Wednesday, December 30, 2009

Rear Yard Now Open!

This week the Lower East Side Tenement Museum is proud to announce the opening of “The Rear Yard at 97 Orchard Street,” a permanent exhibit that immerses visitors in a mid-19th century tenement yard. The exhibit – the first re-creating an urban American privy yard – explores important aspects of daily life in 19th-century urban America and sanitation reform efforts in the tenements.

The yard is finally complete! Above: recreated privy shed, or outhouse.

As part of the Tenement Museum’s tour The Moores: An Irish Family in America, the “Rear Yard of 97 Orchard Street” is recreated to depict 1869, six years after the building welcomed its first residents. The space includes a wooden privy shed (outhouse) with four individual stalls; a cast-iron water hydrant; original paving stones; a wood plank fence; and reproduction period laundry hanging from lines overhead.

 Workers install paving stones, artifacts that were excavated from 97 Orchard's rear yard in 1991.

From 1863 until 1905, when indoor plumping was installed at 97 Orchard Street, the yard was an extension of the tenement household, a space for residents to use the toilet, pump water for cooking and bathing, and wash laundry. The yard also served a social function as a space for women to socialize with one another and for children to play.

The recreation of the yard was completed with the help of period photographs, many taken by the Tenement House Department in around the turn of the 20th century. In addition, the Museum used research from urban archeologist Joan Geismar, whose team excavated 97 Orchard Street’s rear yard between 1991 and 1993.

Expecting to find the “ubiquitous, round, deep, dry-laid, stone-privy pit documented through archaeology in other 19th century urban rear yards,” the team was surprised to instead find the remnants of a water-cleansed brick privy vault believed to date from the building’s construction. The building’s financer and first owner, Lucas Glockner, was “a man ahead of his time when it came to backyard toilet facilities,” according to Geismar. (There were no laws governing outhouse construction in New York until the 1867 Tenement House Act.)

This physical investigation suggests that for 97 Orchard Street’s early residents, conditions were probably much more pleasant than the stereotype of tenement life might suggest. But, by 1900, 97 Orchard Street’s privies were shared by 105 tenants, living in eighteen apartments. Around 17 people shared each toilet. All of the building’s residents also shared a single water hydrant.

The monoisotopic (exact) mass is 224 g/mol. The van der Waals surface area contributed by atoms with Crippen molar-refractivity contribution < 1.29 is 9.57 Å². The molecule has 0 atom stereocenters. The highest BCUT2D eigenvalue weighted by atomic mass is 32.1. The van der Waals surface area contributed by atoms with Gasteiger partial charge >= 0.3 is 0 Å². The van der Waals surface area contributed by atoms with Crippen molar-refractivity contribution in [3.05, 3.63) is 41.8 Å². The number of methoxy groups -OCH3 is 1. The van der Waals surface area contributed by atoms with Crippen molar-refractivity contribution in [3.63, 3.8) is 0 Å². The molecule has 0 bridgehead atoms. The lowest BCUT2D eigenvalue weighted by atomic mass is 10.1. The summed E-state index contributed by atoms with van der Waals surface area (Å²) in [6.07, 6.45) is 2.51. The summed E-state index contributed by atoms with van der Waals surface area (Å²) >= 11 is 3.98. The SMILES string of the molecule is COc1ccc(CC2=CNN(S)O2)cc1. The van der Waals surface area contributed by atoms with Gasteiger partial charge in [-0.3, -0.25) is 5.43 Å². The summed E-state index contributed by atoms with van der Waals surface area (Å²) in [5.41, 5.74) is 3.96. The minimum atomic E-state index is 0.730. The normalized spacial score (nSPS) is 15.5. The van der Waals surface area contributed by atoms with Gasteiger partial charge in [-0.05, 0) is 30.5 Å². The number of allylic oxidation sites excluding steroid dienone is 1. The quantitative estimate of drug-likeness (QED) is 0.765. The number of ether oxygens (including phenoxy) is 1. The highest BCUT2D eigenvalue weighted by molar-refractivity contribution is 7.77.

Beginning in the mid-19th century, tenement rear yards became the subject of an intense public debate about the relationship between sanitary technology, immigrant hygiene, and the public health. For middle-class reformers, the rear yard was ground zero for the linked threats of epidemic disease, social disorder, and moral degradation.

Visitors to the Tenement Museum’s The Moores: An Irish Family in America tour will explore both the yard’s role in the city-wide housing reform efforts and its practical importance in the private lives of working-class New Yorkers.

Public tours are offered daily, 10:45 am – 4:45 pm. Tickets are available at the Visitor Center, 108 Orchard Street; online at; or by phone at 866-606-7232.

We hope you will come for a visit and learn about this important space in person. And some day soon we will add it to our virtual tour!

- Posted by Kate

1 comment:

  1. Looking forward to visiting the yard when the weather warms up. The Tenement Museum never fails to amaze with their innovative projects -- an ongoing source of information -- adding to the layers of history being uncovered on the Lower East Side. I'm proud to have my book, The Lower East Side Remembered and Revisited (Columbia University Press. 2009)on sale at the gallery shop -- with its huge selection the best place to buy NYC books available anywhere in the city. Joyce Mendelsohn


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